The Chemistry of Cats and Catnip
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Everyone knows cats go crazy for catnip. It’s an effect that’s been noted in scientific literature as far back as the 18th Century, when scientists observed that cats seemed to be attracted to catnip when the plant was withered or bruised. Since then, research has managed to amass a little more detail on exactly why catnip affects cats in the way it does.

Firstly, a little background on what exactly catnip is. It’s a plant that’s a member of the same family as mint; in fact, one of catnip’s alternate names is ‘catmint’. When cats are exposed to the smell of catnip, their behaviour can take a turn for the strange. Their response to the scent has previously been categorised into four components:

  • Sniffing.
  • Licking, chewing and head shaking.
  • Chin and cheek rubbing.
  • Head-over rolling and body rubbing

Source: Todd: Inheritance of the Catnip Response in Domestic Cats (1962)

As well as these, stretching, leaping, sexual stimulation and euphoria have also been noted. This behaviour is a response to a specific chemical, nepetalactone, which occurs in the plant. Nepetalactone and its isomers make up 70-99% of the essential oil that can be obtained from the catnip plant – 4aα,7α,7aα-Nepetalactone is the specific isomer responsible for the catnip effect, but for ease we’ll just refer to it throughout as nepetalactone.

The exact mechanism through which the response is caused still isn’t precisely known, but scientists have a pretty good idea of the general steps involved. Firstly, nepetalactone will enter the cat’s nasal tissue, and there it will bind to certain receptors. These can then trigger particular sensory neurons to signal to other neurons, and eventually the brain; in particular, the ‘olfactory bulb’, a region at the front of the brain responsible for processing smells. This region then signals other regions of the brain, including the amygdala, responsible for emotional responses to stimuli, and the hypothalamus, responsible for behavioural responses to stimuli. This results in the observed response in cats – a response that is actually similar to their response to natural sex pheromones.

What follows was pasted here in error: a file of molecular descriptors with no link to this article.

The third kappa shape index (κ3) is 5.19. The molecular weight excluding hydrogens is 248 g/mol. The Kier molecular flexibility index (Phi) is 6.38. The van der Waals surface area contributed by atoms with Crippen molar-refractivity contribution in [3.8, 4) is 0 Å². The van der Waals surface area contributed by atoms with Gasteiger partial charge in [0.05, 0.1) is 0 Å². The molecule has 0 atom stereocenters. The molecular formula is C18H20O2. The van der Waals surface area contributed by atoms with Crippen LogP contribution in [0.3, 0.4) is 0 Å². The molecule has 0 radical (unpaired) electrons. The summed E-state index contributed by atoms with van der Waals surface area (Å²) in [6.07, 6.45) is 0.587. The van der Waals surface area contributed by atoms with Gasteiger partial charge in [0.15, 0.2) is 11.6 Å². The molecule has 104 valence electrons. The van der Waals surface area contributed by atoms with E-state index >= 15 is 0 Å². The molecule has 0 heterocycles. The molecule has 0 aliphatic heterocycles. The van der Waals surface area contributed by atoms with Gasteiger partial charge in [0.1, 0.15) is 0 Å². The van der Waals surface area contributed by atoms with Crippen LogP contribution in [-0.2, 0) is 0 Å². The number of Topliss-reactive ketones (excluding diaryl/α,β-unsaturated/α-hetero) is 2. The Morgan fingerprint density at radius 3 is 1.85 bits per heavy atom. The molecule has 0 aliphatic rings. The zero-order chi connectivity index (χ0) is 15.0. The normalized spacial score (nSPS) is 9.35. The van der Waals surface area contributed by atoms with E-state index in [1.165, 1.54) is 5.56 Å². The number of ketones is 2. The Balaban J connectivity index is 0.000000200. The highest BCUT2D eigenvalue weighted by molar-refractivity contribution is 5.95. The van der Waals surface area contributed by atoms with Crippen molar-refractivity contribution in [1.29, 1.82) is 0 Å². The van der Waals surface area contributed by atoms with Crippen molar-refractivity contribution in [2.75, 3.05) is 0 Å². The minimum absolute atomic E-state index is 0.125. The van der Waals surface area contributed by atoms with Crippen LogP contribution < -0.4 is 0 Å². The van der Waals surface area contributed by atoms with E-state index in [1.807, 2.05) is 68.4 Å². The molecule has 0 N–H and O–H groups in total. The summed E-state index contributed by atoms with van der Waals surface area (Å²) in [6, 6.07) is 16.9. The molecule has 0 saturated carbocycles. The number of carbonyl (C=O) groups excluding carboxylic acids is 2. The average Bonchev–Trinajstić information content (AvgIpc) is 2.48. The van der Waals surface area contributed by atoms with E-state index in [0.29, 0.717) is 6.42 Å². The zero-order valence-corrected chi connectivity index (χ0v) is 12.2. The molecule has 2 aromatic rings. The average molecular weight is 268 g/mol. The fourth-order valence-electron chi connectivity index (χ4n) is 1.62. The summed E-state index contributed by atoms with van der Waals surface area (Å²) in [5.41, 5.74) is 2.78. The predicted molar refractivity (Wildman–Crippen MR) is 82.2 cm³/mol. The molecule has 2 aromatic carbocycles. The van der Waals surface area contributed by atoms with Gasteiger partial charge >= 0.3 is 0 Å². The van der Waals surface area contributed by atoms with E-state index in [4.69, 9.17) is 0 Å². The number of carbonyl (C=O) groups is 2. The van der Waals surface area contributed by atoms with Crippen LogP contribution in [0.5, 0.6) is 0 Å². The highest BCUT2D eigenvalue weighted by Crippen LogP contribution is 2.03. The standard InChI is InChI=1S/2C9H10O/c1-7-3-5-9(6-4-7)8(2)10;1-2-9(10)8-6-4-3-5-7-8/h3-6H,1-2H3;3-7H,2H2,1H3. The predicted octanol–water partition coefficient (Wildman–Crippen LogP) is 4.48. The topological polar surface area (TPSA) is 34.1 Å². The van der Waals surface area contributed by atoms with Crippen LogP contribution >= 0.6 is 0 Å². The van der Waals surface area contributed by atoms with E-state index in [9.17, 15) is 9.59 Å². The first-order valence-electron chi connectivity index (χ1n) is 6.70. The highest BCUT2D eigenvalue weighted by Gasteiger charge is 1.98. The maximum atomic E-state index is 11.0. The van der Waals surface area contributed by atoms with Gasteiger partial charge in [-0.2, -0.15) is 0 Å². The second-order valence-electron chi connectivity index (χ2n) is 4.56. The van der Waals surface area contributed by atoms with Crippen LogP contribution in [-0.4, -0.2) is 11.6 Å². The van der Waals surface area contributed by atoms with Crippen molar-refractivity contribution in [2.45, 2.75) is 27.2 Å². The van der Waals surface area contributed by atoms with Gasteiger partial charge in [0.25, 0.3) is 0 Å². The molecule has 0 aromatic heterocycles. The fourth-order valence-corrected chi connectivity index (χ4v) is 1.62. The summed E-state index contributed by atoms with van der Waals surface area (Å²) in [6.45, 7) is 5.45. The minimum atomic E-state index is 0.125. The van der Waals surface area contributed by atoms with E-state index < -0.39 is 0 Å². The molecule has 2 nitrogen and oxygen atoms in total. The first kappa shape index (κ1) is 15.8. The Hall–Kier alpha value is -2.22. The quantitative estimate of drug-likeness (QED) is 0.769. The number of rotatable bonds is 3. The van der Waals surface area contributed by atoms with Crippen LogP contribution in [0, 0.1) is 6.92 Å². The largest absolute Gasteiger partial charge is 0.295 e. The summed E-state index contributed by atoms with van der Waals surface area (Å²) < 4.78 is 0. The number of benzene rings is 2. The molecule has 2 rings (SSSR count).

The effect of catnip lasts for around ten minutes, and afterwards there will be a refractory period of around an hour where the cat will remain unaffected. Interestingly, not all cats are affected by catnip; the response is genetic, and autosomal dominant, which means if one parent passes on the gene, then the offspring will inherit the response. Around 70-80% of cats are affected by catnip, with the remaining 20-30% exhibiting no reaction to it whatsoever. Additionally, very young cats are also unaffected by catnip, until they reach sexual maturity. The figures stated for the age up to which they are unaffected are variable, but generally 6-8 weeks old is the most frequently mentioned.

Nepetalactone doesn’t just affect domestic cats, either. It also has documented effects on lions, tigers and leopards, and additionally it can have effects on selected other animals. Notably, it can be used as a mosquito and fly repellent, and in humans it can act as a mild sedative and anti-spasmodic agent. It doesn’t affect humans in the same way as cats, as the human brain is physiologically different from that of a cat.

If you’re not a cat owner, or you’ve never seen the effect of catnip on cats, you can watch this clip from the BBC’s ‘Weird Nature’ series, which shows just how odd cats get in its vicinity.



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